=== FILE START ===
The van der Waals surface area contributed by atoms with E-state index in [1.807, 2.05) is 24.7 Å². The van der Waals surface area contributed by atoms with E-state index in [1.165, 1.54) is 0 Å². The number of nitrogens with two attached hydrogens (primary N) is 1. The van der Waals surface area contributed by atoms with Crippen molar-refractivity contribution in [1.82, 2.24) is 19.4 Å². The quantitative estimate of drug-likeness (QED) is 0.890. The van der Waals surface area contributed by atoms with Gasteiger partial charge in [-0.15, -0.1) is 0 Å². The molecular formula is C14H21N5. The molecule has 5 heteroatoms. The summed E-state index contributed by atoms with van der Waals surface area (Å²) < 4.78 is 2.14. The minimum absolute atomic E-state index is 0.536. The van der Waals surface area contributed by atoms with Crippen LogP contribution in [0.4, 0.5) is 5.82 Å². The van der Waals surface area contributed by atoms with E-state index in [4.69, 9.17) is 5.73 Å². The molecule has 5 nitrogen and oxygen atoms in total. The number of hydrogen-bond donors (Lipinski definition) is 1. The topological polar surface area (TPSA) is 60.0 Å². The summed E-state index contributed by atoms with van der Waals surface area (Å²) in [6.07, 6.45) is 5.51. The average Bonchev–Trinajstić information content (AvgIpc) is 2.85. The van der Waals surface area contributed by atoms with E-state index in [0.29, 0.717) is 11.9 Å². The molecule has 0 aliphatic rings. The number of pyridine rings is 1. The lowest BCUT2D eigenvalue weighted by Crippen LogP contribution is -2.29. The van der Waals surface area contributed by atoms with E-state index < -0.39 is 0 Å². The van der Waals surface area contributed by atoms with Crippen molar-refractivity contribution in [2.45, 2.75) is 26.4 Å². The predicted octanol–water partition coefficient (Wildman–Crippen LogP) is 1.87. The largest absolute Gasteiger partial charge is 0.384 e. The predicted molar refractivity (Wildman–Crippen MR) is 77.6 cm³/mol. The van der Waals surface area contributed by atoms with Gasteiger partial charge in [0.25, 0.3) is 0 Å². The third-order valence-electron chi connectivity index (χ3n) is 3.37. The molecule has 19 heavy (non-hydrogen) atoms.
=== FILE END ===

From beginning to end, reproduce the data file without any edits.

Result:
The van der Waals surface area contributed by atoms with E-state index in [1.807, 2.05) is 24.7 Å². The van der Waals surface area contributed by atoms with E-state index in [1.165, 1.54) is 0 Å². The number of nitrogens with two attached hydrogens (primary N) is 1. The van der Waals surface area contributed by atoms with Crippen molar-refractivity contribution in [1.82, 2.24) is 19.4 Å². The quantitative estimate of drug-likeness (QED) is 0.890. The van der Waals surface area contributed by atoms with Gasteiger partial charge in [-0.15, -0.1) is 0 Å². The molecular formula is C14H21N5. The molecule has 5 heteroatoms. The summed E-state index contributed by atoms with van der Waals surface area (Å²) < 4.78 is 2.14. The minimum absolute atomic E-state index is 0.536. The van der Waals surface area contributed by atoms with Crippen LogP contribution in [0.4, 0.5) is 5.82 Å². The van der Waals surface area contributed by atoms with E-state index in [4.69, 9.17) is 5.73 Å². The molecule has 5 nitrogen and oxygen atoms in total. The number of hydrogen-bond donors (Lipinski definition) is 1. The topological polar surface area (TPSA) is 60.0 Å². The summed E-state index contributed by atoms with van der Waals surface area (Å²) in [6.07, 6.45) is 5.51. The average Bonchev–Trinajstić information content (AvgIpc) is 2.85. The van der Waals surface area contributed by atoms with E-state index in [0.29, 0.717) is 11.9 Å². The molecule has 0 aliphatic rings. The number of pyridine rings is 1. The lowest BCUT2D eigenvalue weighted by Crippen LogP contribution is -2.29. The van der Waals surface area contributed by atoms with E-state index < -0.39 is 0 Å². The van der Waals surface area contributed by atoms with Crippen molar-refractivity contribution in [2.45, 2.75) is 26.4 Å². The predicted octanol–water partition coefficient (Wildman–Crippen LogP) is 1.87. The largest absolute Gasteiger partial charge is 0.384 e. The predicted molar refractivity (Wildman–Crippen MR) is 77.6 cm³/mol. The van der Waals surface area contributed by atoms with Gasteiger partial charge in [0.25, 0.3) is 0 Å². The third-order valence-electron chi connectivity index (χ3n) is 3.37. The molecule has 19 heavy (non-hydrogen) atoms.